act knowledge of the present trend of industrial development by a mere analysis of imports, since each republic presents many modifying conditions which must be carefully examined before the trade returns of any given year be too la$ge depended upon. Thus Peru shows an increase of 160 per cent, in her total imports in 1904, compared with 1897 ; but in the latter year, it must be remembered, Peru was still suffering from the depression caused by her disastrous war with Chile. Since then she has experienced a gradual tide of prosperity, which, while stimulating the production of native goods, has allowed a much greater indulgence in luxuries, and luxuries, as a rule, still come from abroad. At the same time, moreover, has come the investment of foreign capital in her mines —$25,000,000 from America alone, it is estimated—which, of course, has led to a phenomenal demand for the manufactures of iron and steel. Similar conditions are to be met with in other countries—viz., a sudden wave of prosperity, resulting in a greatly increased consumption of luxuries, or an unusual influx of foreign capital for the construction of railroads, the opening up of mines, and development of the varied natural resources.

But another factor must be taken into consideration, and one that may cause yet greater fluctuations in the trade and industries of the immediate future, and this is the spread of foreign ideas and customs among the peon class, who suddenly, and often en masse, discard some garment or utensil of their forefathers, and demand the latest, if not the best, product of modern loom or factory.

Notwithstanding extraordinary or abnormal conditions, however, a brief review of the trade statistics of cer-

tain of these republics is exceedingly instructive. In Argentina we find that while in 1891 the exports exceeded the imports by $35,000,00’0, approximately, in 1905 this amount had increased to $116,000,000. It is true that the imports increased nearly 200 per cent, during the same period, but the exports increased 212 per cent.; and it is safe to prophesy that the returns for 1906 will show a yet wider divergence.

But one is surprised that the disproportion is not greater. With more than 25,000 establishments, mpioying almost 200,000 workmen, and provided with adequate capital, Argentina even now seems well equipped to utilize her raw materials—that is, so far as home markets are concerned ; exported manufactures being for the moment ignored, Indeed, the importation of such commodities as flour, sugar, beer, butter, and, of course, all meat products, has practically ceased, and of the 20,000,000 liters of alcohol and spirits consumed in 1905, 15,000,000 were distilled m the country. The importation of tabacco products, also, is considerable, and local cigarette factories, with the remarkable annual output of 1.8-6,•■00,000 packages, certainly supply all domestic needs. The extent of that match industry is equally astonishing, the output of wax Hatches (practically the only kind in use in River Plate countries) being 2 6.000,000 boxes per annum. Textiles, on the other hand, form one of the bulwarks of European trade, although Argentina now produces more than one-fourth of the entire output of the world, and can boast of an excellent cotton which is susceptible of cultivation throughout a large northern area. Nevertheless, cloth mills, as we have seen, were long since es-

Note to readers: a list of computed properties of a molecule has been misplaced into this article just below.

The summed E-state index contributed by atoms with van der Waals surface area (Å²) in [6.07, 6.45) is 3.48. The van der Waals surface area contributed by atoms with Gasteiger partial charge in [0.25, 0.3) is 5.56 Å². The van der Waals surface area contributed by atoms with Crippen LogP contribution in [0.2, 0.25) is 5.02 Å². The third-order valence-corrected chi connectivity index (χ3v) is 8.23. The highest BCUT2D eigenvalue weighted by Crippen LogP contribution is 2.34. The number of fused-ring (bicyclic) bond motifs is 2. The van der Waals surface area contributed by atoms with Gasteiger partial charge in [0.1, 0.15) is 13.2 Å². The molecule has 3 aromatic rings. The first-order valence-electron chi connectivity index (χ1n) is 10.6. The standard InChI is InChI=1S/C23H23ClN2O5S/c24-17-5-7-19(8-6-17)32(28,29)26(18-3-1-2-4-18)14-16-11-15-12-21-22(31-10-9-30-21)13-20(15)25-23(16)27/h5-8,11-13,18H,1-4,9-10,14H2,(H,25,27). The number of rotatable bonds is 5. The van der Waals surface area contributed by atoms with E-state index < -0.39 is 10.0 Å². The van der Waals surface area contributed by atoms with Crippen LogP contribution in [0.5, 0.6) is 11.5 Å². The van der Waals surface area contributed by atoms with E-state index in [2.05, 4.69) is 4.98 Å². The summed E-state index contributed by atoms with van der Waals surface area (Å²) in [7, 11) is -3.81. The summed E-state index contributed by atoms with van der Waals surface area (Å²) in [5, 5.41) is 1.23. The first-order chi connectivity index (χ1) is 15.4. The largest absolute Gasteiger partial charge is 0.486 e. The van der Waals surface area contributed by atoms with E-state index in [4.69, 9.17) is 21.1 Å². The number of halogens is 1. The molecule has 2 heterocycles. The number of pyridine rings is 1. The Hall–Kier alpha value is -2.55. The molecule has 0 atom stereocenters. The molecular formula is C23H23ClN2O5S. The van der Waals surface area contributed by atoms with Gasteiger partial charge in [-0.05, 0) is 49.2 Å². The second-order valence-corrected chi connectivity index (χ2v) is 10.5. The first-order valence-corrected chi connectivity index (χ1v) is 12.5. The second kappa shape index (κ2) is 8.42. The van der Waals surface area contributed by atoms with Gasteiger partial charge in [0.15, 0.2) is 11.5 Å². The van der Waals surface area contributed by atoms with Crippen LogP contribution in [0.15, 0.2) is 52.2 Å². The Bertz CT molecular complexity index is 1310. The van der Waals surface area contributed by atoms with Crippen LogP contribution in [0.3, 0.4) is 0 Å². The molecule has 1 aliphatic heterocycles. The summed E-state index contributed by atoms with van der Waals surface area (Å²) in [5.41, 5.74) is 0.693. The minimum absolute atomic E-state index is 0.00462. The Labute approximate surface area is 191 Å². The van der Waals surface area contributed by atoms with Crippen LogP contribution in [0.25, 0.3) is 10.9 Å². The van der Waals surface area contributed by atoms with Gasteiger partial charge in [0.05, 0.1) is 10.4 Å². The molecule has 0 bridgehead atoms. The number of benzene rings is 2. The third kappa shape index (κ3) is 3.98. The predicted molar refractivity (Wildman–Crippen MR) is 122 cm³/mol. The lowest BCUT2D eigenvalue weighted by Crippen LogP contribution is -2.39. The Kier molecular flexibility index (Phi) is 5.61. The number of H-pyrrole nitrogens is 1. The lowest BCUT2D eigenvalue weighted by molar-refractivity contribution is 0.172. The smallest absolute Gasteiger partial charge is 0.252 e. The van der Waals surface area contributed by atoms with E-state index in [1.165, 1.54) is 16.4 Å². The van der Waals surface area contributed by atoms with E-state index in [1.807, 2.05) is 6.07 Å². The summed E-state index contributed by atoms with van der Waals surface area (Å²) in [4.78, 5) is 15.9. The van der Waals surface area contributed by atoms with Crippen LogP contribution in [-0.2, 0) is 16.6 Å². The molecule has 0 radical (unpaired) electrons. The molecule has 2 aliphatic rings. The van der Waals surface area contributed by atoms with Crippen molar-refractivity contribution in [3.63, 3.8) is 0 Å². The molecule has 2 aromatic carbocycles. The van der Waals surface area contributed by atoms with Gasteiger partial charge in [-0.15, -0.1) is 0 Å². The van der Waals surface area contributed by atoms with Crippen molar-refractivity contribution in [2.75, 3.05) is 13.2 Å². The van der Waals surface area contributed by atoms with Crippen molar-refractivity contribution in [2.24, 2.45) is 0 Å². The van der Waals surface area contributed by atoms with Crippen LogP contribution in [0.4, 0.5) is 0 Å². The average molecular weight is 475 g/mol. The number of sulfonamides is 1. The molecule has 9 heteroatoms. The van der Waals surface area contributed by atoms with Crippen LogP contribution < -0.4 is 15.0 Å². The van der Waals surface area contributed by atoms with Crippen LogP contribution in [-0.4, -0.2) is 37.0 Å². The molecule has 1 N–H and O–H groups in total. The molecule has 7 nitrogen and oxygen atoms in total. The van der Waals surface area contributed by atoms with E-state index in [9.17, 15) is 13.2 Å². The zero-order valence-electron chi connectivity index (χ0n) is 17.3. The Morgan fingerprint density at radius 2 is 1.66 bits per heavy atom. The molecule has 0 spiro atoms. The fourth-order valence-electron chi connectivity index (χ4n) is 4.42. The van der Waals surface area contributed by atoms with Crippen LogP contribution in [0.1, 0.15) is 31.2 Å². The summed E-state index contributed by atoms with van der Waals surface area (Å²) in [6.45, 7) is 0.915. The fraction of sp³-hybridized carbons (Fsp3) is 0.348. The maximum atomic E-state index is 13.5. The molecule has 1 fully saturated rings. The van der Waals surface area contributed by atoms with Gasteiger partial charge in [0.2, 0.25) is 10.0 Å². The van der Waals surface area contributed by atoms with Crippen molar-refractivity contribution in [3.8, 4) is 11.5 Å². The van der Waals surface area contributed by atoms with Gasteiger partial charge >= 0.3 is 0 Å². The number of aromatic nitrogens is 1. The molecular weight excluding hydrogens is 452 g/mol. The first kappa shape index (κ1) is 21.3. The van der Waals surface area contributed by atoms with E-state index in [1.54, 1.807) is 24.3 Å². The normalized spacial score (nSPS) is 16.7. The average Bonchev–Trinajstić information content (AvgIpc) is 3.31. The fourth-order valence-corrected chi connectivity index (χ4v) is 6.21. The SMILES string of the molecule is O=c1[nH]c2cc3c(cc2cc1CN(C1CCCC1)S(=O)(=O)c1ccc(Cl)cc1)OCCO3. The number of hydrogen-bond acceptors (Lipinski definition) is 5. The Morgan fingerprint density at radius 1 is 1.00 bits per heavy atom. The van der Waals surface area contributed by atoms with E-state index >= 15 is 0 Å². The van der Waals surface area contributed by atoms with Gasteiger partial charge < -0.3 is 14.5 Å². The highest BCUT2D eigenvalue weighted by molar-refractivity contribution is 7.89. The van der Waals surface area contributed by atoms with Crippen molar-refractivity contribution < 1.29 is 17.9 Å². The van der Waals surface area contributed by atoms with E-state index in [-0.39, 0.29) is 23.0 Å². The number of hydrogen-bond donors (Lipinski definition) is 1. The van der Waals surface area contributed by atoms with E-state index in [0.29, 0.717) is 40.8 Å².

tablished, and the manufacturing of cotton, though of more recent date, has already assumed sufficient importance to warrant the government’s imposing a substantial duty. Wine and cheese are still imported in large quantities, notwithstanding an enormous domestic production, especially of the former, but this can be attributed in part to the taste of the large Italian population of Buenos Ayres, who prefer the vintages of their far-distant home-land. Foreign manufactures of wood are also increasing, though the local furniture factories and car works are flourishing, and the demand for native lumber extending to the remotest districts.

Brazil has not enjoyed so great a prosperity as Argentina of late, and her imports of luxuries are relatively smaller. Her trade statistics, therefore, are particularly interesting, showing, as they do, how quickly she is learning to depend upon domestic production. Nevertheless, it is necessary to bear in mind that skilled labor is here much scarcer than in Argentina ; so that industries which may yet assume great importance are now in their infancy. On the other hand, Brazil has a growing European population in the south, where the bulk of her manufacturing is centered.

Brazil in learning to manufacture for herself, and looks forward to the not far-distant date when, in times of depression or emergency, she will be a self-contained nation.

The most important industry in Brazil is the manufacture of cotton goods, mostly from her own raw products, and more than 100 mills are already in operation, employing nearly 40,000 hands. Most of these mills are to be found in Bio Janeiro, Sao Paulo and the cities of the south, as

are also the woolen cloth factories, and the jute mills, the product of which is used largely in the manufacture of coflee bags. Sugar refineries, second only to the cotton mills in importance ; cigarette factories, shoe and leather establishments, iron works, silk mills, breweries, furniture factories, and flour mills are distributed among the leading cities and give employment to an increasing army of artisans and laborers.

Chile, of course, on account of her enormous nitrate industry, has less incentive to foster manufacturing than her sister republics, and can boast of a larger free list, probably, than any other country in Latin-America. Not only is she increasing her imports from Europe, but has recently aided in the establishment of a line of steamships to Japan, and looks forward to large imports from that country of textiles and other Oriental manufactures in exchange for minerals, fruits, and raw products. Nevertheless, Chile’s list of domestic industries is considerable and likely to increase.